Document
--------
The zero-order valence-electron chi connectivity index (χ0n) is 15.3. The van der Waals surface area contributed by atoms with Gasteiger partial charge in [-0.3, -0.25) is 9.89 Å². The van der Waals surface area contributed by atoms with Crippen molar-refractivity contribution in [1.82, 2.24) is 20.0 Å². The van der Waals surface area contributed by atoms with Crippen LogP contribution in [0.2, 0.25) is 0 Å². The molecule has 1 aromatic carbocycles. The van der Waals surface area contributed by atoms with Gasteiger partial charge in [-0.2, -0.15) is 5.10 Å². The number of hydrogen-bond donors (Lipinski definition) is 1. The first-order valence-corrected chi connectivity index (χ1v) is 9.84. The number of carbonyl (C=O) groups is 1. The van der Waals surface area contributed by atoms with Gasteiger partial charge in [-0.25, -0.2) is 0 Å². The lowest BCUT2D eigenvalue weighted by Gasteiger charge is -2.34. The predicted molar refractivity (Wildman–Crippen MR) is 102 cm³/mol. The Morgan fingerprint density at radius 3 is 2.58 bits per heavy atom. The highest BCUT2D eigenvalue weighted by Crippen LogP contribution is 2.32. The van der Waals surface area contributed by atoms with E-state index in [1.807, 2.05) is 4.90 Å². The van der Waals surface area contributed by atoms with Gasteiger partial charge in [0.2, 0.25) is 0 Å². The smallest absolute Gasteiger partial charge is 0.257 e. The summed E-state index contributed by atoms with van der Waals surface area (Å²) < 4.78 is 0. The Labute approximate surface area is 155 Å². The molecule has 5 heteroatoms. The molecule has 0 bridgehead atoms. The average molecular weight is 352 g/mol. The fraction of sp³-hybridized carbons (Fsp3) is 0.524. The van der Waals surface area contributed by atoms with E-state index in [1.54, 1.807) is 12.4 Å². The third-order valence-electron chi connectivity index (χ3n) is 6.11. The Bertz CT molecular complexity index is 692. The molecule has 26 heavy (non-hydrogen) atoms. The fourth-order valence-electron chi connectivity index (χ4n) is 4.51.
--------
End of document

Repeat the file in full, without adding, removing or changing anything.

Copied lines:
The zero-order valence-electron chi connectivity index (χ0n) is 15.3. The van der Waals surface area contributed by atoms with Gasteiger partial charge in [-0.3, -0.25) is 9.89 Å². The van der Waals surface area contributed by atoms with Crippen molar-refractivity contribution in [1.82, 2.24) is 20.0 Å². The van der Waals surface area contributed by atoms with Crippen LogP contribution in [0.2, 0.25) is 0 Å². The molecule has 1 aromatic carbocycles. The van der Waals surface area contributed by atoms with Gasteiger partial charge in [-0.2, -0.15) is 5.10 Å². The number of hydrogen-bond donors (Lipinski definition) is 1. The first-order valence-corrected chi connectivity index (χ1v) is 9.84. The number of carbonyl (C=O) groups is 1. The van der Waals surface area contributed by atoms with Gasteiger partial charge in [-0.25, -0.2) is 0 Å². The lowest BCUT2D eigenvalue weighted by Gasteiger charge is -2.34. The predicted molar refractivity (Wildman–Crippen MR) is 102 cm³/mol. The Morgan fingerprint density at radius 3 is 2.58 bits per heavy atom. The highest BCUT2D eigenvalue weighted by Crippen LogP contribution is 2.32. The van der Waals surface area contributed by atoms with E-state index in [1.807, 2.05) is 4.90 Å². The van der Waals surface area contributed by atoms with Gasteiger partial charge in [0.2, 0.25) is 0 Å². The smallest absolute Gasteiger partial charge is 0.257 e. The summed E-state index contributed by atoms with van der Waals surface area (Å²) < 4.78 is 0. The Labute approximate surface area is 155 Å². The molecule has 5 heteroatoms. The molecule has 0 bridgehead atoms. The average molecular weight is 352 g/mol. The fraction of sp³-hybridized carbons (Fsp3) is 0.524. The van der Waals surface area contributed by atoms with E-state index in [1.54, 1.807) is 12.4 Å². The third-order valence-electron chi connectivity index (χ3n) is 6.11. The Bertz CT molecular complexity index is 692. The molecule has 26 heavy (non-hydrogen) atoms. The fourth-order valence-electron chi connectivity index (χ4n) is 4.51.